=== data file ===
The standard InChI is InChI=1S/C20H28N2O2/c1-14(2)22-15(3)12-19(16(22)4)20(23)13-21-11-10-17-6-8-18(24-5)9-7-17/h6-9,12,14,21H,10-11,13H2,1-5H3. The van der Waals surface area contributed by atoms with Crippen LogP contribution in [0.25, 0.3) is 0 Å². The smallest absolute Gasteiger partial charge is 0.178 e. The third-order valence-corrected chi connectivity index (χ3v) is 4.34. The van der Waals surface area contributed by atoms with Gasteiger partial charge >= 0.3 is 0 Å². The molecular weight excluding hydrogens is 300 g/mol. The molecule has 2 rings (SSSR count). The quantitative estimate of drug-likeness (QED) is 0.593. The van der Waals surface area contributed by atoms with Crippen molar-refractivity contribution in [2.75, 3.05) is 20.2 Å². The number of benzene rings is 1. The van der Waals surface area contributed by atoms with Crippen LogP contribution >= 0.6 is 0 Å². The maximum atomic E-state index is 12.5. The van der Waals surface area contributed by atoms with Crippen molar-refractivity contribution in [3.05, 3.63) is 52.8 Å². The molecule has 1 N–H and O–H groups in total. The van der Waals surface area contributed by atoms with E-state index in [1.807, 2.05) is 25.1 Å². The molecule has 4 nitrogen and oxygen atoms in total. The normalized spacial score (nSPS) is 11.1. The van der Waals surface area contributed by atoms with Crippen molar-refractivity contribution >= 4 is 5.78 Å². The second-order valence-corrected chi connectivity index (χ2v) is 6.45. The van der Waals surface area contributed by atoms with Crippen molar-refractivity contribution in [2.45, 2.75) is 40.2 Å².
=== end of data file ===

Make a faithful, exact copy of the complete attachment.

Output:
The standard InChI is InChI=1S/C20H28N2O2/c1-14(2)22-15(3)12-19(16(22)4)20(23)13-21-11-10-17-6-8-18(24-5)9-7-17/h6-9,12,14,21H,10-11,13H2,1-5H3. The van der Waals surface area contributed by atoms with Crippen LogP contribution in [0.25, 0.3) is 0 Å². The smallest absolute Gasteiger partial charge is 0.178 e. The third-order valence-corrected chi connectivity index (χ3v) is 4.34. The van der Waals surface area contributed by atoms with Gasteiger partial charge >= 0.3 is 0 Å². The molecular weight excluding hydrogens is 300 g/mol. The molecule has 2 rings (SSSR count). The quantitative estimate of drug-likeness (QED) is 0.593. The van der Waals surface area contributed by atoms with Crippen molar-refractivity contribution in [2.75, 3.05) is 20.2 Å². The number of benzene rings is 1. The van der Waals surface area contributed by atoms with Crippen LogP contribution >= 0.6 is 0 Å². The maximum atomic E-state index is 12.5. The van der Waals surface area contributed by atoms with Crippen molar-refractivity contribution in [3.05, 3.63) is 52.8 Å². The molecule has 1 N–H and O–H groups in total. The van der Waals surface area contributed by atoms with E-state index in [1.807, 2.05) is 25.1 Å². The molecule has 4 nitrogen and oxygen atoms in total. The normalized spacial score (nSPS) is 11.1. The van der Waals surface area contributed by atoms with Crippen molar-refractivity contribution >= 4 is 5.78 Å². The second-order valence-corrected chi connectivity index (χ2v) is 6.45. The van der Waals surface area contributed by atoms with Crippen molar-refractivity contribution in [2.45, 2.75) is 40.2 Å².